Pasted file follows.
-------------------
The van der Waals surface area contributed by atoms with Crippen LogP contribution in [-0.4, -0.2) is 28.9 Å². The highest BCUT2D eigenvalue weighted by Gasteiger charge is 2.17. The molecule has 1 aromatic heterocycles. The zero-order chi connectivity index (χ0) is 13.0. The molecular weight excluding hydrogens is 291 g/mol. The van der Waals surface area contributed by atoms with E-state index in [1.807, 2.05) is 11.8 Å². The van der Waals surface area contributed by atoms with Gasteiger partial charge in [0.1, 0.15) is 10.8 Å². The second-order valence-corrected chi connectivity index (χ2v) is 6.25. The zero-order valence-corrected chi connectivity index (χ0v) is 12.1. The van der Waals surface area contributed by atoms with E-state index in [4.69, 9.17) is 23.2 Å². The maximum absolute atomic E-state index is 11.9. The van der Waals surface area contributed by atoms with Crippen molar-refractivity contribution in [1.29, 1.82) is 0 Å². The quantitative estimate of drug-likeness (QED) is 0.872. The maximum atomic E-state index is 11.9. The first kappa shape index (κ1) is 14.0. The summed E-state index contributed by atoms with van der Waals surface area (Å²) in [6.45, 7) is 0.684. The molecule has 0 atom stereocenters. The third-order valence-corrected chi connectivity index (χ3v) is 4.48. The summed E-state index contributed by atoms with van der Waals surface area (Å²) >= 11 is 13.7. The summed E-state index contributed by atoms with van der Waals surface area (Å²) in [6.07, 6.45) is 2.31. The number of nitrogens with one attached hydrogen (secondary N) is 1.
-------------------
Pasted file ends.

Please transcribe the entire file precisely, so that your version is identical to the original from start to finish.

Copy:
The van der Waals surface area contributed by atoms with Crippen LogP contribution in [-0.4, -0.2) is 28.9 Å². The highest BCUT2D eigenvalue weighted by Gasteiger charge is 2.17. The molecule has 1 aromatic heterocycles. The zero-order chi connectivity index (χ0) is 13.0. The molecular weight excluding hydrogens is 291 g/mol. The van der Waals surface area contributed by atoms with E-state index in [1.807, 2.05) is 11.8 Å². The van der Waals surface area contributed by atoms with Gasteiger partial charge in [0.1, 0.15) is 10.8 Å². The second-order valence-corrected chi connectivity index (χ2v) is 6.25. The zero-order valence-corrected chi connectivity index (χ0v) is 12.1. The van der Waals surface area contributed by atoms with E-state index in [4.69, 9.17) is 23.2 Å². The maximum absolute atomic E-state index is 11.9. The van der Waals surface area contributed by atoms with Crippen molar-refractivity contribution in [1.29, 1.82) is 0 Å². The quantitative estimate of drug-likeness (QED) is 0.872. The maximum atomic E-state index is 11.9. The first kappa shape index (κ1) is 14.0. The summed E-state index contributed by atoms with van der Waals surface area (Å²) in [6.45, 7) is 0.684. The molecule has 0 atom stereocenters. The third-order valence-corrected chi connectivity index (χ3v) is 4.48. The summed E-state index contributed by atoms with van der Waals surface area (Å²) >= 11 is 13.7. The summed E-state index contributed by atoms with van der Waals surface area (Å²) in [6.07, 6.45) is 2.31. The number of nitrogens with one attached hydrogen (secondary N) is 1.